From time to time you may have to put up with a neighbour burning tree branches after fruit trees are pruned. This releases Co2 into the atmosphere and the smoke is a pollutant. Here we use a wood chipper which creates several tons of mulching material which we use on the vegetable garden. Most of the carbon is incorporated into the soil. In addition to saving water, improving soil, combating pests and stopping weeds, wood mulch actually reduces the release of a nitrous oxide which is a greenhouse gas 300 times more potent than carbon dioxide.
Several website explain the many advantages of mulching: Link 1 Link 2
Italian-style Grilled Vegetables
Previously, I had only ever thought of grilling courgettes, but thanks to Manuela (a professional cook who was recently staying with us), I have learned a whole lot more about how to grill vegetables and the flavourings and flavours that can go with them. We have experimented with vegetables such as butternut squashes and aubergines, things that I would never thought of grilling before. The secret is to thinly slice the vegetables lengthways and then sear in the flavour with a griddle pan before adding flavours such as garlic, chilli, lemon or vinegar, olive oil, and salt and pepper.
This page includes recipes for three grilled vegetable dishes: aubergine, courgette and butternut squash.
It has sparked a whole new interest in grilling things, and in the future I want to experiment not just with other vegetables but also seafood and shellfish. In preparation, we have resurrected an old griddle pan which had gone completely rusty. Here it is after the restoration work:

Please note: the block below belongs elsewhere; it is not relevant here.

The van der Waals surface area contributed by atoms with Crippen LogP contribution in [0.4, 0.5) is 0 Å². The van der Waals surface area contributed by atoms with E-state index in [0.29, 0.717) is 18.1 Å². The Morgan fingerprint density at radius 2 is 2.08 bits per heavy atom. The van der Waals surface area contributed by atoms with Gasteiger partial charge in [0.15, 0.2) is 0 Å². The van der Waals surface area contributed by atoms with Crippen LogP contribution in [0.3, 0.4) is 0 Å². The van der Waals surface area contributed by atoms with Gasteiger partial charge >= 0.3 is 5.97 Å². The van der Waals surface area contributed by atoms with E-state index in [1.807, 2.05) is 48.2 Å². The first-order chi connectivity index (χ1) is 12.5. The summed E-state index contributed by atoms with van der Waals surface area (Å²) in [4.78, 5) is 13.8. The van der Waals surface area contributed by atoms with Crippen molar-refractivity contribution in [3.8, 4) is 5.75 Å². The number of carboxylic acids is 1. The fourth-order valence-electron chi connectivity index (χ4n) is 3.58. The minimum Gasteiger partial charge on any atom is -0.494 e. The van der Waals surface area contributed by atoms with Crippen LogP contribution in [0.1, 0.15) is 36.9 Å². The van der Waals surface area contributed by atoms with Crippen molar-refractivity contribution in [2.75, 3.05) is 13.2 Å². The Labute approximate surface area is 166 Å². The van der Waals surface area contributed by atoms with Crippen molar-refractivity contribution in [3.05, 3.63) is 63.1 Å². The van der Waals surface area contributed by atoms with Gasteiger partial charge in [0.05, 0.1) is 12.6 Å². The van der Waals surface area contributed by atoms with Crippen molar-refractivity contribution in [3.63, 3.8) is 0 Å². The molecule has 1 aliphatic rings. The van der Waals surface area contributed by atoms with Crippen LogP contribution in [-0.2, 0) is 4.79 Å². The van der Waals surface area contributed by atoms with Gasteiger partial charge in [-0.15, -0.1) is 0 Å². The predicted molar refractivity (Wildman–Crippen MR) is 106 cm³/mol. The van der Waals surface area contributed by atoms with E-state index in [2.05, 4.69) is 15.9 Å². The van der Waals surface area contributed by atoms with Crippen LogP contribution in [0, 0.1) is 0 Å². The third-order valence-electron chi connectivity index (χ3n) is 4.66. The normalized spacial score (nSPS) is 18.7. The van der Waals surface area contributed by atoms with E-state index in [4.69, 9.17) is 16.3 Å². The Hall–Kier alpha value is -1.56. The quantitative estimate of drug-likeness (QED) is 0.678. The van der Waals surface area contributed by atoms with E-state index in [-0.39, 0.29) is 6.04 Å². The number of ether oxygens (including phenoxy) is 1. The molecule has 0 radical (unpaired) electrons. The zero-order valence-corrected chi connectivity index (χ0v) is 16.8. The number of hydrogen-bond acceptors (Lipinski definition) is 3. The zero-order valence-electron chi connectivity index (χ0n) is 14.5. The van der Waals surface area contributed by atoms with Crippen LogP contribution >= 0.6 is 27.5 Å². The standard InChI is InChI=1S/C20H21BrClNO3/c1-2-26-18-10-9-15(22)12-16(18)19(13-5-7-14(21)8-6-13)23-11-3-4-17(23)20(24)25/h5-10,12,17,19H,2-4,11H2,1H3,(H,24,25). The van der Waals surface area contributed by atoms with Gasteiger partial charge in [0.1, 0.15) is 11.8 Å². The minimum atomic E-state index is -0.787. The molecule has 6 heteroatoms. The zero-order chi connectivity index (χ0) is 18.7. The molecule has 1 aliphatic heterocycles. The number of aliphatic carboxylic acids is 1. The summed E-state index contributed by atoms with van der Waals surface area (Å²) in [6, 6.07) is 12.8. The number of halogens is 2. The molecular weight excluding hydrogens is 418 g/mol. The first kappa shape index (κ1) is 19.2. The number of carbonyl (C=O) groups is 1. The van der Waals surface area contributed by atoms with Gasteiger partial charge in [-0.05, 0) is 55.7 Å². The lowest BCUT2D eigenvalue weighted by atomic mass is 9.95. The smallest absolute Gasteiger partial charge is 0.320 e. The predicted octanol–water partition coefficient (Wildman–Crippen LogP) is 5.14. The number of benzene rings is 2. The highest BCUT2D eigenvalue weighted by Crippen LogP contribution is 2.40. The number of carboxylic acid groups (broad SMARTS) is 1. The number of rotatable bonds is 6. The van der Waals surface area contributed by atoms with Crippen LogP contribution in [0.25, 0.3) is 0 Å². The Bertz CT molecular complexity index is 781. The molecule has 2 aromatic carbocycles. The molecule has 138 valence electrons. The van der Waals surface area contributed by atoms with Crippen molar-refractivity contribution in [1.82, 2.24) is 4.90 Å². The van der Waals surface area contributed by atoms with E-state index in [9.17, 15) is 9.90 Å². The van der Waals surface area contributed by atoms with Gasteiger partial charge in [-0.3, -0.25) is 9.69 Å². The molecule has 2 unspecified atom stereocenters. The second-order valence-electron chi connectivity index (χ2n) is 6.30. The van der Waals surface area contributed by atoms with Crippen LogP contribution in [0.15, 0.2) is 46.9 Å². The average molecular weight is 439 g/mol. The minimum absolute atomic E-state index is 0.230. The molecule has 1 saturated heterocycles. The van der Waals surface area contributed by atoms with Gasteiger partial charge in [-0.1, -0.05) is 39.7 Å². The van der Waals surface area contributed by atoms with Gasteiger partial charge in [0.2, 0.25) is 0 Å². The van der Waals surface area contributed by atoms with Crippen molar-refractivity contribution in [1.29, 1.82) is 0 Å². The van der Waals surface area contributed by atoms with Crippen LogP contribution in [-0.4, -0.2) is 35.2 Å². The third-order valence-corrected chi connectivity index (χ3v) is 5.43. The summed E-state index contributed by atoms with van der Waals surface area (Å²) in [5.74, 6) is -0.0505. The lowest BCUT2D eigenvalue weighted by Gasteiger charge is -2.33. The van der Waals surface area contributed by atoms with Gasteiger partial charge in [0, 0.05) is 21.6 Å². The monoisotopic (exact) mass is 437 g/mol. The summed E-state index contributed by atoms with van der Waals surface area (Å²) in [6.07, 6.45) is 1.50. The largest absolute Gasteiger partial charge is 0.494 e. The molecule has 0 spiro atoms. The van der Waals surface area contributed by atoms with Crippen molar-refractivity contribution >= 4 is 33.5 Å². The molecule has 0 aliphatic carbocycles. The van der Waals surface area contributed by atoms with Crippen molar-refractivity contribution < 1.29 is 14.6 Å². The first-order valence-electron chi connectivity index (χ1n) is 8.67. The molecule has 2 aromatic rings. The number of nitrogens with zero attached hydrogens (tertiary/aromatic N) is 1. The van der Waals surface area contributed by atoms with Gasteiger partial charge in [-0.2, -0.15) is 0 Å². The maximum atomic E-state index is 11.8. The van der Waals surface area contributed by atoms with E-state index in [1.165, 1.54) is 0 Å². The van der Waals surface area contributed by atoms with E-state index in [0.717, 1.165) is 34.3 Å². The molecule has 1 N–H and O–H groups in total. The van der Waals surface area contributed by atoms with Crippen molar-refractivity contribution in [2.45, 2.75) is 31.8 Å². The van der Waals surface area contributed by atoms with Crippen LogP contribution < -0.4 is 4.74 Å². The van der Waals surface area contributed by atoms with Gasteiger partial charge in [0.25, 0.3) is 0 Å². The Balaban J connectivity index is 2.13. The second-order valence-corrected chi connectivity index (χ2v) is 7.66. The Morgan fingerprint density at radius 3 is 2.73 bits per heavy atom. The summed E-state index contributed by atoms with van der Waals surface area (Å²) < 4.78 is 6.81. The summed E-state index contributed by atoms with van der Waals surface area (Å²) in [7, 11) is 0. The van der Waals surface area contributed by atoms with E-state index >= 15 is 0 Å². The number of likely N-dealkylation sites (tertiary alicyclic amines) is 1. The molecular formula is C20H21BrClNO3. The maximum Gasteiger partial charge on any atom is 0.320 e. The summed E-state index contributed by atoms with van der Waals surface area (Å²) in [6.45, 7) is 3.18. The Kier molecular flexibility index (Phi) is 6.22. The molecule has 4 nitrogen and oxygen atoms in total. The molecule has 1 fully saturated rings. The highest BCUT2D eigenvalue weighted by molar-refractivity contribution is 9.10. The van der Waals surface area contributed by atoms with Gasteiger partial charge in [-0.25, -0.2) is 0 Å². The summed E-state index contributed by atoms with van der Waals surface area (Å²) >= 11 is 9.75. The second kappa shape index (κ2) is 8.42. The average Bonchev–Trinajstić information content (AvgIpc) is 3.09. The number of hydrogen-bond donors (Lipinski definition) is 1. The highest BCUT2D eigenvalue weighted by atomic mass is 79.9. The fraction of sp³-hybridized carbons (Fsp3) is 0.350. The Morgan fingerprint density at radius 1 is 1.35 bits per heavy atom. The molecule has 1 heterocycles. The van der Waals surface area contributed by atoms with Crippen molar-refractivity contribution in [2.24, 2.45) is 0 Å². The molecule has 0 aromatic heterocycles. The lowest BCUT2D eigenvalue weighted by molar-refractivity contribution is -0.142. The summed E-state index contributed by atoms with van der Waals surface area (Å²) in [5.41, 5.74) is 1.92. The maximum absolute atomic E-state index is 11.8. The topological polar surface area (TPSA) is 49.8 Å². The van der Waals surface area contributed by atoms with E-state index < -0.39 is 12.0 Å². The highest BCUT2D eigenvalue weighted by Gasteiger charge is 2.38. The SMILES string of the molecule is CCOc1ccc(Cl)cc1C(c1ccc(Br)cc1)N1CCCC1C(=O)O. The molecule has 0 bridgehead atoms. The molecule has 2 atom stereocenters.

For all of the three recipes, you need to thinly slice the vegetables lengthways. It is then important to get the griddle pan really hot before adding the sliced vegetables. Cook for 3 minutes before turning. Then turn again, rotating through 90º so that the grilled lines cross and then flip and cook for another 3 minutes (12 minutes in total).
Once the sliced vegetables have cooked, transfer them to a flat serving dish and sprinkle with salt.
Here are some suggestions for how to dress the vegetables:
You can make up some chilli-garlic olive oil in a small container: add a couple of cloves of garlic, some sliced chilli and olive oil and blend well with a stick blender. Brush the sliced vegetable with the oil mixture and keep it in the fridge until you next need it.
PUMPKIN: finely chop some garlic cloves and parsley and sprinkle over the vegetables. Mix together some balsamic vinegar or white wine vinegar and olive oil and dress the vegetables.
AUBERGINE: finely chop some garlic cloves, chilli and oregano or mint and sprinkle over the vegetables. Dress with balsamic vinegar and olive oil.
COURGETTES: finely chop some garlic cloves and sprinkle over the vegetables. Dress with olive oil and lemon juice.